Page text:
Small hydro generators
Small hydro technology offers one of the most economical sources of electricity generation in stand-alone renewable energy systems. The basic operating principle is the conversion of the kinetic energy of water into electricity using the hydro turbine and generator. In rural areas with good hydrological potential, such as mountainous areas of mainland Greece for example, autonomous power generation systems can base their entire production on a small hydro-generator. Areas with good hydrological potential are usually locations with running water such as small rivers and streams, in places with moderate to steep slopes. A characteristic of all rotating parts machines is the need for regular maintenance, although this is less true for hydro generators than for small wind turbines, because they are not exposed to the weather and operate with a constant water supply as opposed to the highly variable nature of the wind. One of the main reasons that the Energy Laboratory has chosen to use locally made small hydro generators is that they enable the user to undertake their maintenance with minimal knowledge and using common tools and simple materials that can be purchased locally. In addition, the market for small hydro generators is not as large as that for small wind turbines, so the products available on the market are limited and costly. This technological application has been developed by New Guinea in collaboration with the Rural Electrification Research Group (RurERG) of NTUA and is a combination of the construction of generators described in Hugh Piggott’s ‘A Wind Turbine Recipe Book’ and the use of turgo hydro turbines made by Joe Hartvigsen (h-hydro.com). The first locally manufactured small 500W hydrogenerator was installed in a mountain farm in Oiti in the spring of 2013 and has been operating daily around the clock since then, having now exceeded 35 thousand hours of maintenance-free operation. New Guinea’s small hydro generator workshops aim to provide participants with a wealth of practical skills and an understanding of the basic principles of a small hydro generator, while producing an efficient and reliable product.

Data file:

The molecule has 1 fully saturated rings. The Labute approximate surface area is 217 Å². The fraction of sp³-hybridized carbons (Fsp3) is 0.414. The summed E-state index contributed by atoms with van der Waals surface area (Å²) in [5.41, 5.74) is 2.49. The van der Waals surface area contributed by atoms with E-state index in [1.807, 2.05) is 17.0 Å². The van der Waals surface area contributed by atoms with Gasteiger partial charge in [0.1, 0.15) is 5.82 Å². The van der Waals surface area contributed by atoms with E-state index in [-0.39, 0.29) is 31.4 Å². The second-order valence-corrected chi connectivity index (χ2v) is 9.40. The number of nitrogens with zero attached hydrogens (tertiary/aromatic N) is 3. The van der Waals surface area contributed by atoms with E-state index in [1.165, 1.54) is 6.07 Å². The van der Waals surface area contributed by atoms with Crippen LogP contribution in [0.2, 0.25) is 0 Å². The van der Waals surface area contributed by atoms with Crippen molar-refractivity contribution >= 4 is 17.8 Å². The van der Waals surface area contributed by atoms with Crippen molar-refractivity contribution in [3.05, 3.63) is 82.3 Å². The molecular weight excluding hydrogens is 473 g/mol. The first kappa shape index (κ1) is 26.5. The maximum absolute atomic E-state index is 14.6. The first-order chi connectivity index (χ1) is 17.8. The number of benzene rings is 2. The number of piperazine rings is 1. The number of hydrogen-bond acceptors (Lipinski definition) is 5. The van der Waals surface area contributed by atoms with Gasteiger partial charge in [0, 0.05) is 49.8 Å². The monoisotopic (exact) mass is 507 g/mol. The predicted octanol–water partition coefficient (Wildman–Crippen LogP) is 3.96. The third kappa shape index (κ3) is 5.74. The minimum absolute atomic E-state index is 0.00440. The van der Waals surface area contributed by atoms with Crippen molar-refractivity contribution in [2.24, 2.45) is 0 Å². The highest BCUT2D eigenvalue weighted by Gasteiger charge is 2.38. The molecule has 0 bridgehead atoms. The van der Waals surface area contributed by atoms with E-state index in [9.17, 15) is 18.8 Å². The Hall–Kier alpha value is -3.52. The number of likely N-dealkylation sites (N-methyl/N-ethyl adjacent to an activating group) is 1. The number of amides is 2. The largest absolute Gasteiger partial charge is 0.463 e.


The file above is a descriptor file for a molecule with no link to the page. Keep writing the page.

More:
The courses include the construction of handmade hydrogenerators of nominal power from 500W and consist of the following practical parts: familiarization with the basic tools, construction of the generator stator and its coils, construction of the generator rotor and magnet discs, construction of the moulds for moulding the generator parts with polyester resin, iron construction for supporting the generator and the turbine, printing of the hydro turbine with the Prusha i3 3D printer and assembly and adjustment of the generator. The hydro-generators built during the seminars are used in outdoor electrification applications, and usually the person or group that will eventually use the hydro-generator will finance the project with the cost of the materials.